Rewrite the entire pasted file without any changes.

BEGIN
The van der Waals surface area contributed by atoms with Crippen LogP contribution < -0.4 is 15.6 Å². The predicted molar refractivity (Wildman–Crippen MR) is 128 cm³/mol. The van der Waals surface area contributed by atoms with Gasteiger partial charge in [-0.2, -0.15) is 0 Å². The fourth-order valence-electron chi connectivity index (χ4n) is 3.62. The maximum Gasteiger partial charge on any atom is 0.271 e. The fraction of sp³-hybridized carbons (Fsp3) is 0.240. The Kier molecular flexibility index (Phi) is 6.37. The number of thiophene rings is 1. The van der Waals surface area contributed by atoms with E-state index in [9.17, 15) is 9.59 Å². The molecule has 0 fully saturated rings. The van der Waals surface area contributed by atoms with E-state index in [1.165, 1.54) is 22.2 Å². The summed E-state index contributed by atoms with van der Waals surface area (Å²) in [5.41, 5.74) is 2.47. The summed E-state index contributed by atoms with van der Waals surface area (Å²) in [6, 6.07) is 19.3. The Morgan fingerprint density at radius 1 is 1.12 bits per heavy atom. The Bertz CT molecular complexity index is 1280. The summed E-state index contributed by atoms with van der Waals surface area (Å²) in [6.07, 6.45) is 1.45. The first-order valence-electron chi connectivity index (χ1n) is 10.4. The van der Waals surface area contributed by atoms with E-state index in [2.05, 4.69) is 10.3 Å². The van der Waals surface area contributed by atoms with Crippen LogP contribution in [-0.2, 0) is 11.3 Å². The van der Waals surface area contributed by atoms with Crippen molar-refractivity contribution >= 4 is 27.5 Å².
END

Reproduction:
The van der Waals surface area contributed by atoms with Crippen LogP contribution < -0.4 is 15.6 Å². The predicted molar refractivity (Wildman–Crippen MR) is 128 cm³/mol. The van der Waals surface area contributed by atoms with Gasteiger partial charge in [-0.2, -0.15) is 0 Å². The fourth-order valence-electron chi connectivity index (χ4n) is 3.62. The maximum Gasteiger partial charge on any atom is 0.271 e. The fraction of sp³-hybridized carbons (Fsp3) is 0.240. The Kier molecular flexibility index (Phi) is 6.37. The number of thiophene rings is 1. The van der Waals surface area contributed by atoms with E-state index in [9.17, 15) is 9.59 Å². The molecule has 0 fully saturated rings. The van der Waals surface area contributed by atoms with E-state index in [1.165, 1.54) is 22.2 Å². The summed E-state index contributed by atoms with van der Waals surface area (Å²) in [5.41, 5.74) is 2.47. The summed E-state index contributed by atoms with van der Waals surface area (Å²) in [6, 6.07) is 19.3. The Morgan fingerprint density at radius 1 is 1.12 bits per heavy atom. The Bertz CT molecular complexity index is 1280. The summed E-state index contributed by atoms with van der Waals surface area (Å²) in [6.07, 6.45) is 1.45. The first-order valence-electron chi connectivity index (χ1n) is 10.4. The van der Waals surface area contributed by atoms with E-state index in [2.05, 4.69) is 10.3 Å². The van der Waals surface area contributed by atoms with Crippen LogP contribution in [-0.2, 0) is 11.3 Å². The van der Waals surface area contributed by atoms with Crippen molar-refractivity contribution >= 4 is 27.5 Å².